By now everyone has read – and expressed the requisite amount of educated, cosmopolitan scorn toward – the Georgia "Evolution stickers" that a court has recently ruled cannot be included in textbooks.
This replaces the controversial but popular "We ain't had no lynchin's 'cept for them negro boys that had it comin'" sticker
Don't get me wrong, posting any such notice that material in a textbook is inaccurate is prima facie ridiculous. If something in the book is wrong, don't give it to your children. If you have no evidence other than an opinion to "disprove" parts of the book, shut the fuck up. "God created everything" is a cop-out, not a theory. When I was 5 and I asked my dad how electricity is made, he told me it was magic. It was amusing, but more importantly it was a cover-up for "I don't know." When learning about the true origins of electricity later in life, I hardly expected the "It's magic" theory to get equal time.
But aside from the surface aspects of the issue, the amazing part about this story is that there is so much hoopla over the contents of science textbooks in Georgia. Georgia has some of the worst schools in the nation, was the last state to have unprosecuted lynchings, and has one of America's highest illiteracy rates. And don't forget its top-10 teen pregnancy and spousal abuse rates. Honestly, what the fuck are these idiots' children even absorbing from their textbooks?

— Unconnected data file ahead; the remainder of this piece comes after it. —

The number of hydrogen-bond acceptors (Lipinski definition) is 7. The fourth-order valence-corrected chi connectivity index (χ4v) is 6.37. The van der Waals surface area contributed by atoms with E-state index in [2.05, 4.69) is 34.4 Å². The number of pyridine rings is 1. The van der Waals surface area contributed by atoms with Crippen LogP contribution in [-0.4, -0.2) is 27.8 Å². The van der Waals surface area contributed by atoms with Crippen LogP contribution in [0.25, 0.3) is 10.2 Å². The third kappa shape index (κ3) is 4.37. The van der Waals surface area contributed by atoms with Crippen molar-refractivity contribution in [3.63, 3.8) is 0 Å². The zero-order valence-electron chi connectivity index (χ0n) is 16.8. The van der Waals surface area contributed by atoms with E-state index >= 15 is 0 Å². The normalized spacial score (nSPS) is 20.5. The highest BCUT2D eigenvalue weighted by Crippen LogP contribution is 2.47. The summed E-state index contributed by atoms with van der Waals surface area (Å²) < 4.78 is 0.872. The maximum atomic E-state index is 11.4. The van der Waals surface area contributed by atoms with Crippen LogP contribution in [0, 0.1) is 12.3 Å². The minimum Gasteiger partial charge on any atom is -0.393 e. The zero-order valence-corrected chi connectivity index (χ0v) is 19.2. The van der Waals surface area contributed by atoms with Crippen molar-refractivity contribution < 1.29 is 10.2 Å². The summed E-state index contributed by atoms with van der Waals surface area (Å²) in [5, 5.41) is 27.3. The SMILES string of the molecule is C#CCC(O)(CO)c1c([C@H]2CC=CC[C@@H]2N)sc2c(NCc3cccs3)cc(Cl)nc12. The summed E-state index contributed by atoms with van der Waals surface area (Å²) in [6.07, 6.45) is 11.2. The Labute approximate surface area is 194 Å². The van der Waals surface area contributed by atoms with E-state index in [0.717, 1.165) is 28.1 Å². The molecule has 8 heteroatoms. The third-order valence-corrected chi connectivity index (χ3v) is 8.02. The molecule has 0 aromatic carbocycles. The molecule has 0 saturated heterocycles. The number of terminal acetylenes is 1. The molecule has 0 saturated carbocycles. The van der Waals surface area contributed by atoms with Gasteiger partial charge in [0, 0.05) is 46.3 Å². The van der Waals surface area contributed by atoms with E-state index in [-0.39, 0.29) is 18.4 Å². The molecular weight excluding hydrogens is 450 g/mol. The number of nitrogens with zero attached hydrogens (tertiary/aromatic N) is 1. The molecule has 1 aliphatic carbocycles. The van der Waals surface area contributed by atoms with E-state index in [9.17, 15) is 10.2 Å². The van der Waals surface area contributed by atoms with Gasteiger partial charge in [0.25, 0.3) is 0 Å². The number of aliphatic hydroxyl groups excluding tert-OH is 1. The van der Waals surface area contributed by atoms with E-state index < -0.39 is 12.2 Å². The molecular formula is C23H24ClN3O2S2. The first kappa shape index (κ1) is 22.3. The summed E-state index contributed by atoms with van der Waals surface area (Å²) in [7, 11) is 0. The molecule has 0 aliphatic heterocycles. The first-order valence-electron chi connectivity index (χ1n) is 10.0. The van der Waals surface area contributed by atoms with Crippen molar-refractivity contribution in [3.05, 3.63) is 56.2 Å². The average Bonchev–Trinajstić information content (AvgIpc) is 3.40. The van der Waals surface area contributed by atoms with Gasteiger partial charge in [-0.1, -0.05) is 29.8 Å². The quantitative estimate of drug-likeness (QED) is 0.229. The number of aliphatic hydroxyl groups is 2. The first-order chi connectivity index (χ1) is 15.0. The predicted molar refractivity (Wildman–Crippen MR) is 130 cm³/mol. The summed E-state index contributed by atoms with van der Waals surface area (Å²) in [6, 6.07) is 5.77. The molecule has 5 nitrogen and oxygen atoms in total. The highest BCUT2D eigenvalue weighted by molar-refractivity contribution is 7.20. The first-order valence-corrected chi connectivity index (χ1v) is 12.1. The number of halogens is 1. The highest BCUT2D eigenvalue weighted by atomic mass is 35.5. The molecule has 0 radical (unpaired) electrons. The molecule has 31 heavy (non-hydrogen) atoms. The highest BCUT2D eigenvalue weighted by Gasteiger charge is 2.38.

Those who bother to graduate high school before getting a job at Jiffy Lube or Farm & Fleet are probably oblivious of 99% of the material presented to them in their academic lives. You could issue textbooks that state man originated on Saturn and flew here on winged intergalactic unicorns and it wouldn't matter. The entire "southern culture" is so anti-education, so willfully ignorant, and so stuck in the past (the Scopes trial was eighty fucking years ago and they're still debating evolution) that it literally makes absolutely no difference what these people are "taught." So long as the society in which these people live reinforces the idea that beliefs supersede facts or empirical evidence, they're going to remain the backward, mongoloid retards of America and there's nothing any textbook can do to halt (or propogate) that.
I mean, for Christ's sake, people. We're talking about a place called Cobb County in rural Georgia. If that doesn't make banjos fire up in your mind over images of the General Lee racing down dirt roads with Sheriff Coltrane in hot pursuit, you're giving them too much credit. Fuck'em all. Let them teach phrenology for all I care. They couldn't possibly come out any dumber.